Before an emergency joint session of Congress yesterday, President
Clinton announced US plans to deploy over 75,000 vowels to the war-torn
region of Bosnia. The deployment, the largest of its kind in American
history, will provide the region with the critically needed letters A,E,I,O
and U, and is hoped to render countless Bosnian names more pronounceable.
"For six years, we have stood by while names like Ygrjvslhv and
Tzlynhr and Glrm have been horribly butchered by millions around the world,"
Clinton said. "Today, the United States must finally stand up and say
'Enough.' It is time the people of Bosnia finally had some vowels in their
incomprehensible words. The US is proud to lead the crusade in this noble
The deployment, dubbed Operation Vowel Storm by the State Department,
is set for early next week, with the Adriatic port cities of Sjlbvdnzv and
Grzny slated to be the first recipients. Two C-130 transport planes, each
carrying over 500 24-count boxes of "E's," will fly from Andrews Air Force
Base across the Atlantic and airdrop the letters over the cities.
Citizens of Grzny and Sjlbvdnzv eagerly await the arrival of the vowels.
"My God, I do not think we can last another day," Trszg Grzdnjkln,
44, said. "I have six children and none of them has a name that is under-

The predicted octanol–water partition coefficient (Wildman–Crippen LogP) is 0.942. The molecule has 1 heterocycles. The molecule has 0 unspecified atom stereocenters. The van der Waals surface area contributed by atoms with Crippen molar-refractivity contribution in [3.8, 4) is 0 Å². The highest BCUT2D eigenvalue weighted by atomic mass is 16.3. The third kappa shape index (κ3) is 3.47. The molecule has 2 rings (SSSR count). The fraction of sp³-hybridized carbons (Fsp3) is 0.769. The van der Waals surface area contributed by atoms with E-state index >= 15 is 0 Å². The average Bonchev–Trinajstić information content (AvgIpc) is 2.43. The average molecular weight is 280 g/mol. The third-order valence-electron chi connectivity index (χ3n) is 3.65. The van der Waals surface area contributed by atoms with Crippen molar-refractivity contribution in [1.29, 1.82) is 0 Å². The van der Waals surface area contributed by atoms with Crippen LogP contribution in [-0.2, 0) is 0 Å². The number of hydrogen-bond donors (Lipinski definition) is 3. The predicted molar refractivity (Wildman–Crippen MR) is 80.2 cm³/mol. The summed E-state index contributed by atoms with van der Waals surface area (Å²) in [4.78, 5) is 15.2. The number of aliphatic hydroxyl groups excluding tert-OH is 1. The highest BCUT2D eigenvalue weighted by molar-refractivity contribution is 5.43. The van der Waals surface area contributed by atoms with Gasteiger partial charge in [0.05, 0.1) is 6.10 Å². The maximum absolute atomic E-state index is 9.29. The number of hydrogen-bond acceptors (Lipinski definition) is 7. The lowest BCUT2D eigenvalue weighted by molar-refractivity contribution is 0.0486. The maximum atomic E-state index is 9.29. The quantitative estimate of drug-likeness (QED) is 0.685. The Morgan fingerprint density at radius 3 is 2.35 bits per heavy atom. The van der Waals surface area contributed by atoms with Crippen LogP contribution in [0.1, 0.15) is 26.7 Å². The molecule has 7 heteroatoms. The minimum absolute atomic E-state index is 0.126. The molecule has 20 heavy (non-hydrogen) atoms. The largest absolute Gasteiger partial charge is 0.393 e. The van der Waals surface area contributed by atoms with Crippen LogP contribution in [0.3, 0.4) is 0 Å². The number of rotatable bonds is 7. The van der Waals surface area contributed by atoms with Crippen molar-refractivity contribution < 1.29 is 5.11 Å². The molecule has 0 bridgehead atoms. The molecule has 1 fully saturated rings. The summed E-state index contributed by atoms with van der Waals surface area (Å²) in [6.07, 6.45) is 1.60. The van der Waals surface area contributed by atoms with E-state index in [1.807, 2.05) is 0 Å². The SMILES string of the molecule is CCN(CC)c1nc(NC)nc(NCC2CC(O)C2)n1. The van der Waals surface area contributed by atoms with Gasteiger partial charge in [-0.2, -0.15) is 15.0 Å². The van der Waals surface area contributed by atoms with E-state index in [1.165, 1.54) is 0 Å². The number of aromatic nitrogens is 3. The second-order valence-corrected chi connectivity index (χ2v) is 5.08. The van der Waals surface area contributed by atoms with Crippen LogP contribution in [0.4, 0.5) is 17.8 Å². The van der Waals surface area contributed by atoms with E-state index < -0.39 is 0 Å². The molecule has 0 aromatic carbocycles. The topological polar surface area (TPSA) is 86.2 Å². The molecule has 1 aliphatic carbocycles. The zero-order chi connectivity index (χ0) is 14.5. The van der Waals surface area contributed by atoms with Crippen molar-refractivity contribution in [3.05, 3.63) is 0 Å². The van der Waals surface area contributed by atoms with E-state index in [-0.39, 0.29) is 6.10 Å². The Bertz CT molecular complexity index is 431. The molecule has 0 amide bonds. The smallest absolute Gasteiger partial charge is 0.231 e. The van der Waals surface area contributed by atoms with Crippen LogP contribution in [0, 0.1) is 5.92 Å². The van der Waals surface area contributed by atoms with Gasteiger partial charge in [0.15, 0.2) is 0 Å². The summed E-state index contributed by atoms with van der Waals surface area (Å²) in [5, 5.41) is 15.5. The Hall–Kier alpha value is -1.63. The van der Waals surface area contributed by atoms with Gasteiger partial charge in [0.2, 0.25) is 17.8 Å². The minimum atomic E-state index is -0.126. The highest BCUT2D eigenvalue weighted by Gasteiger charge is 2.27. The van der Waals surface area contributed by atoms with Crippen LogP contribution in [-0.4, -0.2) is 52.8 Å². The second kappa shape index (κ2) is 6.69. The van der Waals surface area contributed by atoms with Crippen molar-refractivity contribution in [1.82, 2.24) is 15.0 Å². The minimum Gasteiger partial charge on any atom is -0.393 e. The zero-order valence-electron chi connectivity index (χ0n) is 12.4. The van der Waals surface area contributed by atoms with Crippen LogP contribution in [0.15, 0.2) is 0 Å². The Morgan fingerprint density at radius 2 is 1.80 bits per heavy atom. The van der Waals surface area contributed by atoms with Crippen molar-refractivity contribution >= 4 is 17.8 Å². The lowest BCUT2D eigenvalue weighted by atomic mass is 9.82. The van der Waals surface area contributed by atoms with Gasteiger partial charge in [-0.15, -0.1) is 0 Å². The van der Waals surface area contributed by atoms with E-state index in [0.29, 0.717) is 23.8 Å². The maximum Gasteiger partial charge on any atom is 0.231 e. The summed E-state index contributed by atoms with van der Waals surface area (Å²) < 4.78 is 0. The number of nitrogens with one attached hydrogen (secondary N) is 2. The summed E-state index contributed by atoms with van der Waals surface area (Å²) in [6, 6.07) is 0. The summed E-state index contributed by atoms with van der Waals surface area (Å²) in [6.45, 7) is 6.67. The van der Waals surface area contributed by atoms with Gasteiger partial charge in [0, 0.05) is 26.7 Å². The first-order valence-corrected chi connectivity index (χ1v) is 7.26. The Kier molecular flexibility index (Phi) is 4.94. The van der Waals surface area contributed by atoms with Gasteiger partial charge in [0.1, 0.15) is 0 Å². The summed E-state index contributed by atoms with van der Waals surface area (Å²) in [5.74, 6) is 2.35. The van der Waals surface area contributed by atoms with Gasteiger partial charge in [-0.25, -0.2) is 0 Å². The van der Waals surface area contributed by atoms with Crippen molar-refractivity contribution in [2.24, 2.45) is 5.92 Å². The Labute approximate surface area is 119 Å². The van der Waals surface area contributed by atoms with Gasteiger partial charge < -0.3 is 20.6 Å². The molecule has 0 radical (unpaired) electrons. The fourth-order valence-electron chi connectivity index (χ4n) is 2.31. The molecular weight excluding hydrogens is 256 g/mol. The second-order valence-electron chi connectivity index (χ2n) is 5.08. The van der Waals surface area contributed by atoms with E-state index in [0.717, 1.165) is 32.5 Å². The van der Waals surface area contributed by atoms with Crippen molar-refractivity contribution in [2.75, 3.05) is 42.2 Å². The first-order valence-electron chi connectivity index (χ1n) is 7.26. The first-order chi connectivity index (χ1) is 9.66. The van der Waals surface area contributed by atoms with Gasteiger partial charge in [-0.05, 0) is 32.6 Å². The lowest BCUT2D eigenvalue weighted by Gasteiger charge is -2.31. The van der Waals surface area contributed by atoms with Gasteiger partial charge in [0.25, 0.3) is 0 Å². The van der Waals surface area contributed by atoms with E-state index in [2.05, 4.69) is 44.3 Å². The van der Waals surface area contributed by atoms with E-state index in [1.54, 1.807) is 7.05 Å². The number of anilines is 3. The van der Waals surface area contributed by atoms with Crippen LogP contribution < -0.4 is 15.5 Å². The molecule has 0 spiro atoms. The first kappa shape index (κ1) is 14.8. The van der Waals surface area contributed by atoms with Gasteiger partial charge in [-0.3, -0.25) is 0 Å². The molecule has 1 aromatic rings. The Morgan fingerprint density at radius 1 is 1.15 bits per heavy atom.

standable to me or to anyone else. Mr. Clinton, please send my poor,
wretched family just one 'E.' Please."
Said Sjlbvdnzv resident Grg Hmphrs, 67: "With just a few key letters,
I could be George Humphries. This is my dream."
If the initial airlift is successful, Clinton said the United States
will go ahead with full-scale vowel deployment, with C-130's airdropping
thousands more letters over every area of Bosnia. Other nations are
expected to pitch in as well, including 10,000 British "A's" and 6,500
Canadian "U's." Japan, rich in A's and O's, was asked to participate, but
"With these valuable letters, the people of war-ravaged Bosnia will be able
to make some terrific new words," Clinton said. "It should be very
exciting for them, and much easier for us to read their maps."
Linguists praise the US's decision to send the vowels. For decades
they have struggled with the hard consonants and difficult pronunciation of
most Slavic words. "Vowels are crucial to construction of all language,"
Baylor University linguist Noam Frankel said. "Without them, it would be
difficult to utter a single word, much less organize a coherent sentence.
Please, just don't get me started on the moon-man languages they use in
those Eastern European countries."
The airdrop represents the largest deployment of any letter to a
foreign country since 1984. During the summer of that year, the US shipped
92,000 consonants to Ethiopia, providing cities like Ouaouoaua, Eaoiiuae,
and Aao with vital, life-giving supplies of L's, S's and T's. The
consonant-relief effort failed, however, when vast quantities of the letters
were intercepted and horded by violent, gun-toting warlords.